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Hurricane Irma makes 1st landfall in Caribbean

Wednesday - 06/09/2017 14:47
Powerful Category 5 storm hits Antigua and Barbuda with 295 km/h winds
Police patrol the area as Hurricane Irma slams across islands in the northern Caribbean on Wednesday, in San Juan, Puerto Rico on Tuesday. (Alvin Baez/Reuters)
Police patrol the area as Hurricane Irma slams across islands in the northern Caribbean on Wednesday, in San Juan, Puerto Rico on Tuesday. (Alvin Baez/Reuters)

The most powerful Atlantic Ocean hurricane in recorded history made its first landfall on the islands of the northeast Caribbean early Wednesday, roaring along a path pointing to Puerto Rico, the Dominican Republic, Haiti and Cuba before possibly heading for Florida over the weekend.

The eye of Hurricane Irma passed over the twin-island nation of Antigua and Barbuda around 2 a.m. ET, bringing heavy rain and howling winds that sent debris flying as people huddled in their homes or government shelters.

'I think we're going to get hurt.'— Douglas Harris, U.S. Virgin Islands

The storm knocked down power lines and ripped the roof off the police station in Barbuda, forcing officers to seek refuge in the nearby fire station and at the community centre that served as an official shelter. The Category 5 storm also knocked out communication between the islands and destroyed at least one anemometer — the device used to measure wind speeds — according to the weather-monitoring branch of NASA.

Many homes in Antigua and Barbuda, which has a population of some 94,000, are not built on concrete foundations or have poorly constructed wooden roofs. Residents of low-lying areas moved to higher ground and storm shelters, but few if any of the shelters had yet been tested by Category 5 winds.

By midmorning, there were reports of extensive damage but no deaths, according to Prime Minister Gaston Browne.

To the north and west, the storm also knocked out all electricity on the French islands of Saint Martin and Saint Barthelemy. Video on social media from the island of St. Maarten, a Dutch territory about 100 kilometres northwest of Barbuda, showed a tropical landscape almost entirely obscured by high winds and rain.

 



The "extremely dangerous" core of the storm will hit the Virgin Islands next, according to the Miami-based National Hurricane Center (NHC), and was roughly 110 kilometres away at 11 a.m ET, closing in at 26 km/h. Irma is expected in Puerto Rico this evening, moving to the Dominican Republic early Thursday. 

Slashing rain and grey-black clouds arrived on the U.S. Virgin Islands early this morning, according to resident Douglas Harris.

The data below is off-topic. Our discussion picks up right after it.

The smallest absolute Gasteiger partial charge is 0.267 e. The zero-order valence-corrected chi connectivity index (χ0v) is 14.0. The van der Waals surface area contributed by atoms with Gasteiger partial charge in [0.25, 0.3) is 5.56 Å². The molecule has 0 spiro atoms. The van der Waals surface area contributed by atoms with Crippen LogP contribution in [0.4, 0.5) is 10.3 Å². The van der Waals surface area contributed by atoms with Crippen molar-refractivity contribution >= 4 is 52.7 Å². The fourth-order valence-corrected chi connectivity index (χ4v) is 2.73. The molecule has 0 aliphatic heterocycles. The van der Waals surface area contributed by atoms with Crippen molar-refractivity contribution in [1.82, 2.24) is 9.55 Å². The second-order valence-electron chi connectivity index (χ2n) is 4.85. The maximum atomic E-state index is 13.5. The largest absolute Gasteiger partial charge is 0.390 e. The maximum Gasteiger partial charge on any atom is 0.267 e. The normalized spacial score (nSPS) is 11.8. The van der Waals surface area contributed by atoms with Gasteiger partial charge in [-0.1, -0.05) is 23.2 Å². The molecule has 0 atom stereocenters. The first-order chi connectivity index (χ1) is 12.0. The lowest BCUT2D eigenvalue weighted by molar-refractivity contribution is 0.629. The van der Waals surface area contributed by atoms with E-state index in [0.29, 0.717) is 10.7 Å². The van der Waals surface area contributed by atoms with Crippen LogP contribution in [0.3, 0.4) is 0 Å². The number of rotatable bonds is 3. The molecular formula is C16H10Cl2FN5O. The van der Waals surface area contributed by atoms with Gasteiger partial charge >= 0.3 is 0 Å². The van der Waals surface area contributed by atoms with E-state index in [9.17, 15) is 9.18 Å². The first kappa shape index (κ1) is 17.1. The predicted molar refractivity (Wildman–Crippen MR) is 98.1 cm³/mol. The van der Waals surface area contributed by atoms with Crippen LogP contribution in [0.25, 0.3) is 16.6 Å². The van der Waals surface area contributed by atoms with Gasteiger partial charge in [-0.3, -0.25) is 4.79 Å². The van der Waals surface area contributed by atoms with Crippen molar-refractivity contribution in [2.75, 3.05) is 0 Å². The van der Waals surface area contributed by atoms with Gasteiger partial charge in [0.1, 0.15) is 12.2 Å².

"I think we're going to get hurt," Harris told CBC's World Report.

"All you can do is board up, store up — food, water, et cetera — and pray."

Nearby in the British Virgin Islands, Richard Branson, head of the Virgin Group, posted a blog entry saying he and friends "experienced a night of howling wind and rain as Hurricane Irma edges ever closer." He owns small Necker Island in the BVI and planned to move to a wine cellar as the storm hits. "The atmosphere is eerie but beautiful."

The storm had maximum sustained winds of 295 km/h, according to the NHC. It said winds would likely fluctuate slightly, but the storm would remain at Category 4 or 5 strength for the next day or two.

U.S. President Donald Trump declared emergencies in Florida, Puerto Rico and the U.S. Virgin Islands and authorities in the Bahamas said they would evacuate six southern islands. 

Fuel for hurricanes 

Warm water is fuel for hurricanes and Irma was moving over water that was 1 C warmer than normal. The 26 C water that hurricanes need went about 80 metres deep, said Jeff Masters, meteorology director of the private forecasting service Weather Underground.

Four other storms have had winds as strong in the overall Atlantic region, but they were in the Caribbean Sea or the Gulf of Mexico, which usually have warmer waters. Hurricane Allen hit 305 km/h in 1980, while 2005's Wilma, 1988's Gilbert and a 1935 great Florida Keys storm all had 297 km/h winds.

The northern Leeward Islands were expected to see normal tide levels rise by as much as 3.3 metres, while the Turks and Caicos Islands and southeastern Bahamas could see surge of six metres and higher waves later in the week, forecasters said.

Surges that high could cover entire islands, according to one U.S. official. 

"Most of this island chain is only three to five feet [roughly one to 1.5 metres] above sea level," said Martin Senterfitt, director of Monroe County Emergency Management in Florida.

"We could be looking at wave heights that would put the ocean over the islands."

Bahamas Prime Minister Hubert Minnis said his government was evacuating six islands in the south because authorities would not be able to help anyone caught in the "potentially catastrophic" wind, flooding and storm surge. People there would be flown to Nassau in what he called the largest storm evacuation in the country's history.

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Source: CBC News:

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